Do Not Give Advice and Opinions (unless requested)
Life is changed forever after a loved one dies. Those grieving are left to make sense of their lives after someone who has always been there is no longer physically present. Outside advice and opinions only add to their overwhelming stress. You are functioning from your own "normal everyday life" perspective when you seek to help those who are grieving. Your life hasn't changed, theirs has. You might as well be speaking a foreign language to those who are grieving.
Let those who are grieving share what is happening in their life and how they are feeling. Let them speak from their experience instead of inputting your thoughts. It is not necessary to provide answers or attempt to fix the grieving person's situation. Offer your advice and opinions ONLY if they request them. You will be more supportive and helpful by attentively listening and affirming those who are grieving by acknowledging and validating what they are feeling - even if it is difficult to listen to such a painful experience.
Those who are grieving need time and space to make sense of what has happened in death. Their ability to spend time with others is limited as they are regularly exhausted by their grief. Brief connections and encouragements are preferred over extended and multiple contacts. A grieving person may not respond to your phone call, message, or text right away. Do not take this personally, and remind yourself, it's not about you. Realize you may be one person trying to console the grieving, but there are probably many people who also care about the grieving person, and ALL those condolences create an accumulative wave of messages, voice mails, and texts which can drown the grieving person under too much good intentioned sympathy.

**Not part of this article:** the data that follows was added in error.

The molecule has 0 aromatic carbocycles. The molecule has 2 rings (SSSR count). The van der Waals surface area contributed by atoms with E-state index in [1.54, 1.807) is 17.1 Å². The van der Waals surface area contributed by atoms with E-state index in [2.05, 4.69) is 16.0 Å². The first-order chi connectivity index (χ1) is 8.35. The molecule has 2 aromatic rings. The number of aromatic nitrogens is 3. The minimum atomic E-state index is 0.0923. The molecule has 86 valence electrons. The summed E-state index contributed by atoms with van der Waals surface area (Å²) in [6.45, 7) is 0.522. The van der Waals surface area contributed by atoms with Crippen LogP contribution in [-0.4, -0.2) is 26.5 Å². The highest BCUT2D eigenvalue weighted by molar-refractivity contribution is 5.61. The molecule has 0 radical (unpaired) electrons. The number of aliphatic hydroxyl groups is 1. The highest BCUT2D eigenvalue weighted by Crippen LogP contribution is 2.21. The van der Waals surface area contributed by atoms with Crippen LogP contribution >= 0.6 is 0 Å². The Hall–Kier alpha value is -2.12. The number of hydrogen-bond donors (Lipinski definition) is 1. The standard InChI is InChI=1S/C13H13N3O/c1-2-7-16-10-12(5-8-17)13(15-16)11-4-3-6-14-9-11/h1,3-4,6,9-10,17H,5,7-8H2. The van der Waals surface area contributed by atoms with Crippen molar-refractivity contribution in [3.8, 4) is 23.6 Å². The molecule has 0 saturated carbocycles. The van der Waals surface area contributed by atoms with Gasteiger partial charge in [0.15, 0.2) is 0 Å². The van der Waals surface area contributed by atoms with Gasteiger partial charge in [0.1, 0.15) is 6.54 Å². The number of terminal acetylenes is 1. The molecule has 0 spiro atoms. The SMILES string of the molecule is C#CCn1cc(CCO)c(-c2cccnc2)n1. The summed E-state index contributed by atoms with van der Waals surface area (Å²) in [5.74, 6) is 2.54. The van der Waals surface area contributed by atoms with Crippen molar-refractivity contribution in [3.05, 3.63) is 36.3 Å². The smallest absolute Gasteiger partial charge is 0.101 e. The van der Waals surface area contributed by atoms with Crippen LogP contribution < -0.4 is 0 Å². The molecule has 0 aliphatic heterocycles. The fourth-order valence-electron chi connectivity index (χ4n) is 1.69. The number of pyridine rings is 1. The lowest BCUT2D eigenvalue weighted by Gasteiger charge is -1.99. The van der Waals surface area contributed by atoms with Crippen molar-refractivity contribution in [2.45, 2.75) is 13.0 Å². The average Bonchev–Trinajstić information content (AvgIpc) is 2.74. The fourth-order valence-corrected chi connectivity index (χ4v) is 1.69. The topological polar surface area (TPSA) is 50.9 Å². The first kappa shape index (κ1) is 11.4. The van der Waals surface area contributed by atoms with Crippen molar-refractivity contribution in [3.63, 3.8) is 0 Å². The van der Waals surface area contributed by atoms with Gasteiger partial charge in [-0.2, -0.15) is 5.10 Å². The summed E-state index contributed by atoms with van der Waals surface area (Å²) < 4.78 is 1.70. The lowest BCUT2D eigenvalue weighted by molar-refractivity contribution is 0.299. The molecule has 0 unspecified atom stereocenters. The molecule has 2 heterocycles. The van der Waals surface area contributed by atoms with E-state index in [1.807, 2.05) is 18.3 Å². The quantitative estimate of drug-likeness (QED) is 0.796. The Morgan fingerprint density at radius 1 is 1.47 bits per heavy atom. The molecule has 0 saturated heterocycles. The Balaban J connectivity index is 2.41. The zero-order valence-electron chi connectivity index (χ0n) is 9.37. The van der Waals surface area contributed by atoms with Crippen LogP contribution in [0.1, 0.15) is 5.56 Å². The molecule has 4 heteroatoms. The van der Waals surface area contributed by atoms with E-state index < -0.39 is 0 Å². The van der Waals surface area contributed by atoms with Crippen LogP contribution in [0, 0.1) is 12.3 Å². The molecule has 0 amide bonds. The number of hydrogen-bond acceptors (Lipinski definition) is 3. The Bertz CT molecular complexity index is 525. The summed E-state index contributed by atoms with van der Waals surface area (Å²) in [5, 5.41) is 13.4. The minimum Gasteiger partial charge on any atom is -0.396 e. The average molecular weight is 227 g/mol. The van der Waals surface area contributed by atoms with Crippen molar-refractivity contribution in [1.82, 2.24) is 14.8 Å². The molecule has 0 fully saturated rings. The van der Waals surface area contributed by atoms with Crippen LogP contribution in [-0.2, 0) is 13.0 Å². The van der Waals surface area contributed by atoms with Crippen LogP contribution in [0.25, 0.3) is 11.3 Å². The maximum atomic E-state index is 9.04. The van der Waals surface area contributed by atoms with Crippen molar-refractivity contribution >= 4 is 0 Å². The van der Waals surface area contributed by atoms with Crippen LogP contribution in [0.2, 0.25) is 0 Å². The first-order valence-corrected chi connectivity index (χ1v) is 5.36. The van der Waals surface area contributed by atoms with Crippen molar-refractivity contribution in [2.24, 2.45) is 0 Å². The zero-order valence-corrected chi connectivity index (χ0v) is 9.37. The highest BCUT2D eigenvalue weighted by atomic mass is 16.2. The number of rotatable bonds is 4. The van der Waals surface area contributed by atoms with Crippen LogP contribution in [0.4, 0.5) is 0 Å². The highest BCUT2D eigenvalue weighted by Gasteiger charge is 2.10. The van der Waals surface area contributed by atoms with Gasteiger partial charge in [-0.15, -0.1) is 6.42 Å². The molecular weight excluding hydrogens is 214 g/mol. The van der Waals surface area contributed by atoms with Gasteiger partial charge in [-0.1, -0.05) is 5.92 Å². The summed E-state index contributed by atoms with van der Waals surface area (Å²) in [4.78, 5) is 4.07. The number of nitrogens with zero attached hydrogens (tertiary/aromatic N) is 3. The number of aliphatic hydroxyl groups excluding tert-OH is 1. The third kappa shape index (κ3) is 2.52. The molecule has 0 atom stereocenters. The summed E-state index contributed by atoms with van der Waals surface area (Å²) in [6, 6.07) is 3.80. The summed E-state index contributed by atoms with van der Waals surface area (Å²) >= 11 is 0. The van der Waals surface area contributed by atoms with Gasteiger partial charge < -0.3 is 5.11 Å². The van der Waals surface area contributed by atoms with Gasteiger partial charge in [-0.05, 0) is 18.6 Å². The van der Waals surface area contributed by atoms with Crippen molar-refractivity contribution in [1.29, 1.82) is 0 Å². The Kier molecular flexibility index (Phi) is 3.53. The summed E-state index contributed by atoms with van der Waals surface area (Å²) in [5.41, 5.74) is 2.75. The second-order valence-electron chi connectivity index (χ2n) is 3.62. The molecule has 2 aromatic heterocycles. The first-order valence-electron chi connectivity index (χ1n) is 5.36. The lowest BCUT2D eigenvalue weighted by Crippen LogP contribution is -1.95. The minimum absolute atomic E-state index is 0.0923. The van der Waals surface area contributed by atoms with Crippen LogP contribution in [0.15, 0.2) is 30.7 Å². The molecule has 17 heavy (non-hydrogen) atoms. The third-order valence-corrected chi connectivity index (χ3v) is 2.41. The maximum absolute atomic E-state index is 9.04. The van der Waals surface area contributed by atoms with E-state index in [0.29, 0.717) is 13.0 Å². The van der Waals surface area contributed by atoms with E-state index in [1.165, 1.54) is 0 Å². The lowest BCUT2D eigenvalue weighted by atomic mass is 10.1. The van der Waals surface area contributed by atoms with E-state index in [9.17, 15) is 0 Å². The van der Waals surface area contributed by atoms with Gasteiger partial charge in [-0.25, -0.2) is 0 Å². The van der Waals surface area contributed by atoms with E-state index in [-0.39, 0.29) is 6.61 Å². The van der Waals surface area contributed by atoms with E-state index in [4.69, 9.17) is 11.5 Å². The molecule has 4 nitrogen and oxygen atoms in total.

Desiring to support a grieving person is admirable. However, you need to respect the grieving person and his/her needs. Basic words of comfort and emotions are more effective in expressing care (e.g., "I love you", "it's good to see you", "I'm available to listen when you need someone"- and don't be hurt if the grieving person doesn't choose you. Remember, this is not about you.)
Trying too hard to say something, to say "the right things," often ends in clichés and comments that may be painful or hurtful for the grieving person. The grieving person needs time to process what has happened in death, and not quick fix solutions and sayings meant to make them feel better. In truth, such comments make the grieving person feel worse, if not angry with you. For example:
They aren't suffering anymore.
But the grieving person IS suffering.
They're in better place.
But the loved one is no longer physically present.
God must've needed him/her in heaven.
The grieving person still wants their loved one here.
S/he wouldn't want you to be sad.
The grieving person needs to feel any or all emotions.
(A response to difficult emotions) Don't feel that way.
Too late. S/he already felt it and must process it.
Asking a grieving person "how are you" is like asking them "what is it like being set on fire?". Either they don't have a clue how they feel given what's happened, or you are unprepared and DON'T want to know the barrage of emotions they are feeling. If you ever visit someone grieving, make your visits brief and don't overstay your welcome. Just let them know they are loved.
On social media, let the grieving person take the lead in posting. You can support their posts with likes and hearts. You do not need to comment (perhaps if the grieving person addresses you first). Sending numerous memes and comments about what you think the grieving person needs/wants to hear can backfire horribly.
People who want to help those who are grieving often have such good intentions. However, what they offer a grieving person is what they would find comforting or helpful. A grieving person is usually not interested in a shopping trip or a road trip. Telling a grieving person, they just need to get out there and be social is very disrespectful of their experience. A grieving person is struggling with exhaustion, loss of confidence as their loved one is suddenly absent, overwhelming emotions which leaves them cognitively cloudy and extra sensitive to social settings and external stimuli. What a grieving person needs is quite simple: your brief and loving presence, time alone to reflect, your patience, and your willingness to listen to whatever the grieving person would like to discuss. If anything, be patient and let the grieving person tell you what would be comforting and helpful in this time. In summary, you don't need to DO. You are more supportive when you can BE available and present when desired.